- Adam Air
- Kartika Airlines
- Trans Wisata Air
Fifteen companies, including six scheduled passenger airlines, were placed in the lowest category and were considered to have met only minimal standards of safety.
The National carrier, Garuda Indonesia, made the second grade.
The six airlines facing a three month deadline are Adam Air, Kartika Airlines, Jatayu, Batavia, Trans Wisata Air and Dirgantara.
The audit was ordered by the government to evaluate transport safety following a string of deadly air accidents in recent months.
Aside from the Adam Air crash off Sulawesi, another of the airline's jets was badly damaged in a hard landing at Surabaya airport in February, although none of the passengers suffered serious injury.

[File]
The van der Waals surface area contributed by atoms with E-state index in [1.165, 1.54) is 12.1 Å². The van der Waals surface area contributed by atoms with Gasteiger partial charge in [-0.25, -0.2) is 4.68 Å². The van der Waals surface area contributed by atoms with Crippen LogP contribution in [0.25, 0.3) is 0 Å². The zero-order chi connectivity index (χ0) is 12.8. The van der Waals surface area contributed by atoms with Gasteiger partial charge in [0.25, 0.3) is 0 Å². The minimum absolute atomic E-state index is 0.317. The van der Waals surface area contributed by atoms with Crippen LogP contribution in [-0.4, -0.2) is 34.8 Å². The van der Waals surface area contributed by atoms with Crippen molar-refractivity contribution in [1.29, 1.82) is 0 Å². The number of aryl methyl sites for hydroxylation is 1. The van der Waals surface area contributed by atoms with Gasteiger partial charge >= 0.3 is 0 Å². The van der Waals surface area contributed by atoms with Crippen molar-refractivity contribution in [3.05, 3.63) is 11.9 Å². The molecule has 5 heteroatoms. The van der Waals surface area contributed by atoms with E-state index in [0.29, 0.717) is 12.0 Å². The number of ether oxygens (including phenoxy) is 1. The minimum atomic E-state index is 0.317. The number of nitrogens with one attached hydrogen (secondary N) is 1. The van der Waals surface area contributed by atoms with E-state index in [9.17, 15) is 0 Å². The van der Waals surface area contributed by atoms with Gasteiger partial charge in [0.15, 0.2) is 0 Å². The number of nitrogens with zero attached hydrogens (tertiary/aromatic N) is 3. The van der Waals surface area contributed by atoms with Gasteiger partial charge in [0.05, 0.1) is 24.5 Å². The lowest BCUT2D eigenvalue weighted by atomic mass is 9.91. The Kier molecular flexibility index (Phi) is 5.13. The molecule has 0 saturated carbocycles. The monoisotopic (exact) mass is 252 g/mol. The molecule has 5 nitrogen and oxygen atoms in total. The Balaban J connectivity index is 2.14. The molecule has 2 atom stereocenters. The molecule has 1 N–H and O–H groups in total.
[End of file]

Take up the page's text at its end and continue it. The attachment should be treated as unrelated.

Earlier this month, a Garuda aircraft overshot the runway at Yogyakarta airport and burst into flames, killing 21 people.
Air travel in Indonesia, which is made up of more than 17,000 islands, has grown massively since the liberalisation of the airline industry in 1999 which triggered price wars covering domestic routes.
The rapid growth and price-cutting raised questions over whether safety was being compromised, and if aviation infrastructure and personnel could cope with the huge increase.
Indonesia is also grappling with problems in other modes of transportation.
There have been two serious ferry disasters in recent months killing hundreds of people, while rail accidents on an ageing system built during the Dutch colonial era occur frequently.